Knockdown of E2F1 reduces invasive potential of melanoma cells

December 23, 2009

Inhibition of transcription factor E2F1 reduced epidermal growth factor receptor (EGFR) expression and reduced the invasive potential but not proliferation of metastatic melanoma cells, according to a brief communication published online December 23 in the Journal of the National Cancer Institute.

To investigate E2F1's role in progression, Brigitte M. Pützer, M.D., Ph.D., of the department of vectorology and experimental gene therapy at the University Rostock in Germany, and colleagues used E2F1 gene silencing in and in mice to compare cell growth and invasive potential and and formation of metastatic lesions. The authors also examined expression of EGFR, a protein previously found to be associated with cancer progression, and effects of its inhibition.

cells with reduced E2F1 expression had lower invasive potential even though they grew at the same rate as control cells. Tumors in animals with reduced E2F1 expression grew at similar rates, but formed fewer and metastatic lesions than control tumors. EGFR expression was decreased in E2F1-silenced cells, and its inhibition reduced the invasive potential of these cells.

"Because elevated expression of E2F1 and EGFR has been observed in other tumor types, the established mechanistic link may also be important in other human cancers," the authors write. "This association should be explored in future studies."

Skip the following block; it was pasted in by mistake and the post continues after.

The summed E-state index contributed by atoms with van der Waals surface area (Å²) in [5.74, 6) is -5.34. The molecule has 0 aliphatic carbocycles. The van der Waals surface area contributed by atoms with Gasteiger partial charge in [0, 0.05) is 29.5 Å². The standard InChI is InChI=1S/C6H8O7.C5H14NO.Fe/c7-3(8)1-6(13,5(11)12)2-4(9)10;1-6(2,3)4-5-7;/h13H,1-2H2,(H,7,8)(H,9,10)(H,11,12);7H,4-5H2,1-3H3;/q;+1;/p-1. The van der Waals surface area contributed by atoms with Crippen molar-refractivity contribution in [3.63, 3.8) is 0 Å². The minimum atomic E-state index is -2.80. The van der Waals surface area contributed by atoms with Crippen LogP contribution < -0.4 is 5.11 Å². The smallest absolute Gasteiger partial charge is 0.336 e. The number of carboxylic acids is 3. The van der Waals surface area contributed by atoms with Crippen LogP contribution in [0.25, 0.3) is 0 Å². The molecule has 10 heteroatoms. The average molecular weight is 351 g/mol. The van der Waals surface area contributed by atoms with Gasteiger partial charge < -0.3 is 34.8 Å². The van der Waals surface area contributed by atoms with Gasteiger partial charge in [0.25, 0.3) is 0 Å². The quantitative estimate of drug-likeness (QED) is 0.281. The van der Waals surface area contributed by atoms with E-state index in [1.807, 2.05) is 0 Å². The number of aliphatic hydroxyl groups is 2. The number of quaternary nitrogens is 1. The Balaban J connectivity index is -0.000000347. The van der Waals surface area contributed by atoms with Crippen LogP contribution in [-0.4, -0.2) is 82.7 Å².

Study limitations: Because the study was based on specific in vitro and in vivo models, it is still unclear whether these mechanisms are useful targets in human cancer.

Explore further: Alzheimer's enzyme acts as a tumor suppressor

More information: "E2F1 in Melanoma Progression and Metastasis," Journal of the National Cancer Institute, DOI: 10.1093/jnci/djp458

Related Stories

Alzheimer's enzyme acts as a tumor suppressor

June 8, 2007

Researchers at Burnham Institute for Medical Research have provided the first evidence that gamma-secretase, an enzyme key to the progression of Alzheimer’s, acts as a tumor suppressor by altering the pathway of epidermal ...

Recommended for you

How the finch changes its tune

August 3, 2015

Like top musicians, songbirds train from a young age to weed out errors and trim variability from their songs, ultimately becoming consistent and reliable performers. But as with human musicians, even the best are not machines. ...

Machine Translates Thoughts into Speech in Real Time

December 21, 2009

( -- By implanting an electrode into the brain of a person with locked-in syndrome, scientists have demonstrated how to wirelessly transmit neural signals to a speech synthesizer. The "thought-to-speech" process ...


Please sign in to add a comment. Registration is free, and takes less than a minute. Read more

Click here to reset your password.
Sign in to get notified via email when new comments are made.